VOLUME 1 , ISSUE 3 ( September-December, 2023 ) > List of Articles
Yash K Brahmbhatt, Rignesh Patel, Ketan Patel
Keywords : Case report, Computerised tomography abdomen, Emergency medicine, Pain
Citation Information : Brahmbhatt YK, Patel R, Patel K. Abdomen: A Pandora's Box that Never Fails to Surprise Us. 2023; 1 (3):84-85.
License: CC BY-NC 4.0
Published Online: 25-01-2024
Copyright Statement: Copyright © 2023; The Author(s).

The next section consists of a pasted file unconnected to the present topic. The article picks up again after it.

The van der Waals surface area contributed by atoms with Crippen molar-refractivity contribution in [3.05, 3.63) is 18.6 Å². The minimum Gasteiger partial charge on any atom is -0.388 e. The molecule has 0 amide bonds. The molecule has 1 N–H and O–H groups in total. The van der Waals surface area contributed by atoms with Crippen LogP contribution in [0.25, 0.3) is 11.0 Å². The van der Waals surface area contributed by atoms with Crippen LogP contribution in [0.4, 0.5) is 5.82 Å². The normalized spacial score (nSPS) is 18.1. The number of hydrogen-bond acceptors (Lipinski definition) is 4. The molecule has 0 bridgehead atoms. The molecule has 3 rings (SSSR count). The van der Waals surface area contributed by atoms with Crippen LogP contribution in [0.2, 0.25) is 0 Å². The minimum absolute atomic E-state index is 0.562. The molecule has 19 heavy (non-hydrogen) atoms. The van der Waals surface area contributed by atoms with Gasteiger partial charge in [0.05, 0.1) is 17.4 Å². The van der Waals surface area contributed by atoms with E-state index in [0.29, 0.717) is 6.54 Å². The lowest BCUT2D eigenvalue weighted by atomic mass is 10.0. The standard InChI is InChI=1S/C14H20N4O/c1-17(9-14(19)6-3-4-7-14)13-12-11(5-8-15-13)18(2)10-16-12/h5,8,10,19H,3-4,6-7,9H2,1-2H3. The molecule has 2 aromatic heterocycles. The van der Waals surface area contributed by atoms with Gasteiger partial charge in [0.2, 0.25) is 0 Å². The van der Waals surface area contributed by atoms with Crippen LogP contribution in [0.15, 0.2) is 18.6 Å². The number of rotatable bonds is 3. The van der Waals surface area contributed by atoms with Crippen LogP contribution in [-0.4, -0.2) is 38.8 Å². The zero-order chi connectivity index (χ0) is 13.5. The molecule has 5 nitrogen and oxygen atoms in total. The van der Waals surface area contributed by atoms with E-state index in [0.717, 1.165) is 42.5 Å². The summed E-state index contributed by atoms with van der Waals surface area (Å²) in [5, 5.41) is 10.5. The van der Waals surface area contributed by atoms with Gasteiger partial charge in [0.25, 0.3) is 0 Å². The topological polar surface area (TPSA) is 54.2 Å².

Background: The emergency department (ED) is a place where there is an encounter of various surgical and medical emergencies. However, timely diagnosis and early treatment are paramount for good outcomes. Here we present an interesting case of abdominal pain who underwent laparoscopic appendicectomy later diagnosed with stump appendicitis. Case summary: A 28-year-old male presented to ED with complaints of right lower abdominal pain for 2 days which was sudden in onset, intermittent, colicky, non-radiating, no exacerbating and relieving factors nausea and vomiting. History of laparoscopic appendicectomy one month back. Family and personal history were insignificant. On arrival, the patient was hemodynamically stable with a pain score of 5/10. On examination, abdomen was soft, non-distended, there were scars over the lower abdomen, tenderness in the right iliac fossa without guarding and rigidity, and bowel sounds were present. Laboratory investigations were suggestive of the total count of 19,990 cells/cumm with a neutrophilic predominance and CRP was 24. The plain radiograph of the abdomen as well as ultrasonography were normal. We proceeded with contrast-enhanced computerised tomography (CECT) of the abdomen which was suggestive of stump appendicitis. A surgical reference was done. Discussion: In the case of stump appendicitis, the time interval for the onset of symptoms could range from 2 weeks to years after appendicectomy. Appendicectomy is one of the most commonly performed surgical emergencies. Stump appendicitis is one of the rare and delayed complications after appendicectomy with a reported incidence of 1 in 50,000 cases. The advantage to ongoing reporting on this relatively rare diagnosis is to continue to raise awareness so it is part of the provider's differential. Prompt recognition is important to lead to early treatment, thus avoiding serious complications like intra-abdominal abscess, intestinal perforation, and peritonitis. Clinically, patients present with signs and symptoms mimicking appendicitis or acute abdomen along with the previous history of appendicectomy as seen in our case. Conclusion: By presenting this case, it is highly recommended to consider stump appendicitis as one of the differential diagnoses in patients with a history of appendicectomy who present with abdominal pain to avoid detrimental complications due to missed diagnosis.